TX: Sheldon ISD notifies current and former staff and students of network breach (UPDATED)
Sheldon ISD in Houston, Texas posted a notification on July 24 concerning a cyberattack:
Sheldon Independent School District (“Sheldon” or “we”) is committed to protecting the privacy and confidentiality of its students. This commitment extends to notifying our former students if we believe the security or privacy of their information may have been compromised. Sheldon recently learned that an unauthorized third party gained accesses to our computer network. Upon identifying the issue, we initiated an internal investigation and hired a leading computer forensics firm to examine our network and confirm the security of our computer systems.
On June 15, 2020, based on that investigation and examination, we determined that the unauthorized party had the ability to view and download documents from our network. These documents contained different information about some of our current and former students and staff. We worked to identify the specific individuals whose information was impacted and on July 22, 2020 sent notification letters to all current and former staff members, as well as many current and former students. We were however not able to identify addresses for some of our former students, and are therefore posting this notice to alert potentially impacted individuals.
The impacted information differs for current and former students and across individuals, but generally included information such as: a student’s name; year in school; school name; teacher name; sex; race; test scores; and English language proficiency. The documents did not contain Social Security Numbers or any other similarly sensitive personal information for current or former students.[…]
Read the full notice on their site.
DataBreaches.net reached out yesterday to inquire whether this attack involved any ransomware or extortion demands, but has not received a reply by publication time. This post will be updated when a reply is received.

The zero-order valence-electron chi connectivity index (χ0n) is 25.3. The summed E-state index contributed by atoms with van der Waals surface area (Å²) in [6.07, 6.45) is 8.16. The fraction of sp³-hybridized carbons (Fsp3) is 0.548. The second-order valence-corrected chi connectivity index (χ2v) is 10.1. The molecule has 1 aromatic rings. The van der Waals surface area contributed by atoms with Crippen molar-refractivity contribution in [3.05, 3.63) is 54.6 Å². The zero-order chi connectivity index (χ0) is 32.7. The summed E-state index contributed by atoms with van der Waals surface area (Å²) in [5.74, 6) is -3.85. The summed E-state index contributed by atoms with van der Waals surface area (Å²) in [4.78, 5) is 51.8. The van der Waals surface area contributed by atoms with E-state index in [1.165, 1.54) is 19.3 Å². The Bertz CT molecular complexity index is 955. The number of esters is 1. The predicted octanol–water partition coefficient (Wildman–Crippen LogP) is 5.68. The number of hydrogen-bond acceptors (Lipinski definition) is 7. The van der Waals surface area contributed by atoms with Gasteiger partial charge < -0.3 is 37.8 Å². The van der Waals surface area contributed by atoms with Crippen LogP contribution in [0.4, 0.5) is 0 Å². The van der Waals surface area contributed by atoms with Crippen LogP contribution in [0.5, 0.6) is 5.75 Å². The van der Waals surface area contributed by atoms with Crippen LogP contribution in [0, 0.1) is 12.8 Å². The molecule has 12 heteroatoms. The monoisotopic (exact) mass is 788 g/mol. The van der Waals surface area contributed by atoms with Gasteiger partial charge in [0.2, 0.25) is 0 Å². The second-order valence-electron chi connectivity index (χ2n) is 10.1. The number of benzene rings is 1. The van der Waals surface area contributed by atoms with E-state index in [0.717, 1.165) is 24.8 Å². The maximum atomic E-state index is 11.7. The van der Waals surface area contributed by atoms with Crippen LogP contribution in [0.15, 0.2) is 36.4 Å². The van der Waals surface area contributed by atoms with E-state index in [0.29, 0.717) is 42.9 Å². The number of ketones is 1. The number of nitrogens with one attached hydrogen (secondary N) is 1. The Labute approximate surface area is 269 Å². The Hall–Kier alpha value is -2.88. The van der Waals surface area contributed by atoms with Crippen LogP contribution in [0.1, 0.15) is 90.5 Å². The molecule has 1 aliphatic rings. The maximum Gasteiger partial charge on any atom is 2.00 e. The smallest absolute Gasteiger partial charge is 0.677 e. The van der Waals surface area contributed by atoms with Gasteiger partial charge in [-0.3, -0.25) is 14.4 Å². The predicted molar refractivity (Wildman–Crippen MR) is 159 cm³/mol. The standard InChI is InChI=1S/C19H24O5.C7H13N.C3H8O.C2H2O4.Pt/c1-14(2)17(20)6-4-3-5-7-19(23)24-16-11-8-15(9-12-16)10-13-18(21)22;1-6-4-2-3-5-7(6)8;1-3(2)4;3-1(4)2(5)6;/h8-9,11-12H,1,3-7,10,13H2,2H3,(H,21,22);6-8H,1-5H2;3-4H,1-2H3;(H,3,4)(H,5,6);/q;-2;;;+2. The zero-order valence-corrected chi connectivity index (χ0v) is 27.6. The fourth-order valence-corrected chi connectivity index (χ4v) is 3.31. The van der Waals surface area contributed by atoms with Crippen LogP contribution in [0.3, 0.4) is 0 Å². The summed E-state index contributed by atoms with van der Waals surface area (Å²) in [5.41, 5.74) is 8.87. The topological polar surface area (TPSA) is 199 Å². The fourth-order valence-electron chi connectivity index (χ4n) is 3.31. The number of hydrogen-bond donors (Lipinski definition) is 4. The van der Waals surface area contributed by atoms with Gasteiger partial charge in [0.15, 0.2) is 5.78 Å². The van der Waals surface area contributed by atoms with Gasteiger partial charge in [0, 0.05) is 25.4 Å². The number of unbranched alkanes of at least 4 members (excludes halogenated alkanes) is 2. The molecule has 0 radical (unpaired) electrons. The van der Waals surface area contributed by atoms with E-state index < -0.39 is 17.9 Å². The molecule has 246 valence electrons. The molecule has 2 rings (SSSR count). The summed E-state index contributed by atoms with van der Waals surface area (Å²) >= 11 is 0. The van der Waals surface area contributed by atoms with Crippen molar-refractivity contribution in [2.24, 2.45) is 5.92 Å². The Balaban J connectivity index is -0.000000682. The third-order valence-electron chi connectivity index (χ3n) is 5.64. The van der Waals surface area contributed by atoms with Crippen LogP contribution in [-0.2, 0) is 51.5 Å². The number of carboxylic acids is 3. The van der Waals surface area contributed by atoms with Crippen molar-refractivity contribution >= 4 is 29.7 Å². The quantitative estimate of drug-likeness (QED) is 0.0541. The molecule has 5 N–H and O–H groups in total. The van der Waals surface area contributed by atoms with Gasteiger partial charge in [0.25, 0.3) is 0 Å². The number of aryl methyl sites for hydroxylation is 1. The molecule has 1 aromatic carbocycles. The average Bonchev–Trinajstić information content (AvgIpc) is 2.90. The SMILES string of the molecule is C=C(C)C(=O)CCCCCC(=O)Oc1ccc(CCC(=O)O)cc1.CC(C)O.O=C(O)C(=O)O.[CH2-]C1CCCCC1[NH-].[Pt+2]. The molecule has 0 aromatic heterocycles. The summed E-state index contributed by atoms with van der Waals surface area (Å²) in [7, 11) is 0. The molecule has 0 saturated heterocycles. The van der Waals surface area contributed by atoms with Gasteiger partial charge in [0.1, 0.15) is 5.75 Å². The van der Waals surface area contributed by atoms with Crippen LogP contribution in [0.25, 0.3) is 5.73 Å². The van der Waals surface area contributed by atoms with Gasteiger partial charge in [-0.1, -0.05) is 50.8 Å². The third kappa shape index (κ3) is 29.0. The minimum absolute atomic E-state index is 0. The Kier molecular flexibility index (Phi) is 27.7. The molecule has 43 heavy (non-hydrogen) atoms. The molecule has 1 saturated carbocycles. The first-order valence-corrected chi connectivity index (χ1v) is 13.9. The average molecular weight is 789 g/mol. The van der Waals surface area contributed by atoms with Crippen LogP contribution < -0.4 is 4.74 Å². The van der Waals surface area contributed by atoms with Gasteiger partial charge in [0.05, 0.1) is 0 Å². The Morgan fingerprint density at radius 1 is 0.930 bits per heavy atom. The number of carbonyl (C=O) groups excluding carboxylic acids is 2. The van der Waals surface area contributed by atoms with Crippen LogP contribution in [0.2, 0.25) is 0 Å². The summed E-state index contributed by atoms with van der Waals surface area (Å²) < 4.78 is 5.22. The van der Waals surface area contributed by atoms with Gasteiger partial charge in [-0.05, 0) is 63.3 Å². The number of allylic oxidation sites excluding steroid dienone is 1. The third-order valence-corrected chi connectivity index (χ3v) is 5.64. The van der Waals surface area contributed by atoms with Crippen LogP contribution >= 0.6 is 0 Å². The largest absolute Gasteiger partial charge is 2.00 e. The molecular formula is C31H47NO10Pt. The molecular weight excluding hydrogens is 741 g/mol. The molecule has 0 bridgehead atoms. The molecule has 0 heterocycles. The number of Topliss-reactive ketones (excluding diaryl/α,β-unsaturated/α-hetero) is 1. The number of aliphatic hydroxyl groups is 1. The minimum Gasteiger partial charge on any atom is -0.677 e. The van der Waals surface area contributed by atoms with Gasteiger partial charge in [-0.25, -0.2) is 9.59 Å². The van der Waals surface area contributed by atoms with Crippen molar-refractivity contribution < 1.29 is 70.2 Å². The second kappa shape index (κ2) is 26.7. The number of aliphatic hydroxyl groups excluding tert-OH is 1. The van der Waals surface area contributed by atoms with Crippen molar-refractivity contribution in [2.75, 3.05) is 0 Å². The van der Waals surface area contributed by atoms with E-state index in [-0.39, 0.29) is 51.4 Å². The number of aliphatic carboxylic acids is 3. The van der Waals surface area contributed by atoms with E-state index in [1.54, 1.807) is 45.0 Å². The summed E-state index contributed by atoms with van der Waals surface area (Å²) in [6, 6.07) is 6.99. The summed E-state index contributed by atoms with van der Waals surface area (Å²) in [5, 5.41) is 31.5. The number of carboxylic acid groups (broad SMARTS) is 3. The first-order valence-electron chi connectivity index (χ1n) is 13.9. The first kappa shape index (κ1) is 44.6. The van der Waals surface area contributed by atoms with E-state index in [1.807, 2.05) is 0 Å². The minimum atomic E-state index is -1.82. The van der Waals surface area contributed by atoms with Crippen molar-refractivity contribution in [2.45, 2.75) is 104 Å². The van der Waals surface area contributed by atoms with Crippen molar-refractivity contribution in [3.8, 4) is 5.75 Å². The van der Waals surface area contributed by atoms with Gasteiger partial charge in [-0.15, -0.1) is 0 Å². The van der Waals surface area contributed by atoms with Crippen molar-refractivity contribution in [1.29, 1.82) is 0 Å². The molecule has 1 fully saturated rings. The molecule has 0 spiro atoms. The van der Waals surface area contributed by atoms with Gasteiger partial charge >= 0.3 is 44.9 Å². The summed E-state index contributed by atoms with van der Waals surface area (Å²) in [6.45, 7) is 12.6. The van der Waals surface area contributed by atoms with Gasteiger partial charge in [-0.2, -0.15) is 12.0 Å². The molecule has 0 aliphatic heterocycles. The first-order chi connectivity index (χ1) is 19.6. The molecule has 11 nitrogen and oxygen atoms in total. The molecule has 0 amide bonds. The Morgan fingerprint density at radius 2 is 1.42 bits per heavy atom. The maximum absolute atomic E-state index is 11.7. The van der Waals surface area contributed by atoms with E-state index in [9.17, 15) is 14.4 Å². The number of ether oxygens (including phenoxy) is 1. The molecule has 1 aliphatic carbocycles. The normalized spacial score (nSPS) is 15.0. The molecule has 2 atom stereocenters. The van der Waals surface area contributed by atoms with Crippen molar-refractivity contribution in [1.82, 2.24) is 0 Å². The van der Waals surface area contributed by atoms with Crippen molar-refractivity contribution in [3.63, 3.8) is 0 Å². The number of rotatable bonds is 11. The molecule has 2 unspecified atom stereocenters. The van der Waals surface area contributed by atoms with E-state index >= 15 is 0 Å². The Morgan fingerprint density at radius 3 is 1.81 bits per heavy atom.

Update of August 3: DataBreaches.net has now confirmed that Sheldon ISD was the victim of a ransomware attack in March. The district was attacked by Pysa ransomware operators. Pysa is a variant of Mespinoza ransomware. The attackers demanded 65 BTC, which at that time, was worth about $350,000.
At an emergency meeting on March 19, the board decided to pay the ransom because a crucial business server had been encrypted by the ransomware, and it would take months to rebuild and restore it. Some of the audio recording was hard to make out, but it appears that the last backup the district had made of the crucial server had been back in September. In light of everything and the deadline the threat actors set, the school board agreed to pay and have Coveware negotiate with the threat actors for them. The district’s cyber policy capped their coverage at $100,000, which of course, was a concern as that amount also included the coverage for forensics, any remediation, privacy counsel, and the services of Coveware. Coveware was charging the district a flat fee of $5,500 plus any transaction fees for getting and transmitting the cryptocurrency.
Coveware also reportedly advised that in their experience, there had been no cases with these threat actors where the threat actors failed to provide a decryption key, and there had been no cases where the threat actors tried to double-dip or re-extort their victims.
Interestingly, it was mentioned that Pysa threat actors are generally willing to negotiate ransom amounts, but probably wouldn’t lower their demand by more than 20%.
Sheldon is one of a number of Texas school districts that have been hit since the pandemic started. Some others do not appear have to publicly disclosed whether they were hit with ransomware and if they paid, but it sounds like the state is not a stranger to dealing with these ransomware attacks on k-12 districts.
And of course, it’s not just Pysa operators that pose a threat. Back in May, DataBreaches.net had noted that AKO ransomware operators had listed Gilmer ISD in Texas on their leak site as a victim. They had not posted any proof, but threatened that it was “coming soon.” By mid-July that warning was still posted. DataBreaches.net reached out to Gilmer to inquire whether they would confirm or deny the reported attack and will update this if a response is received.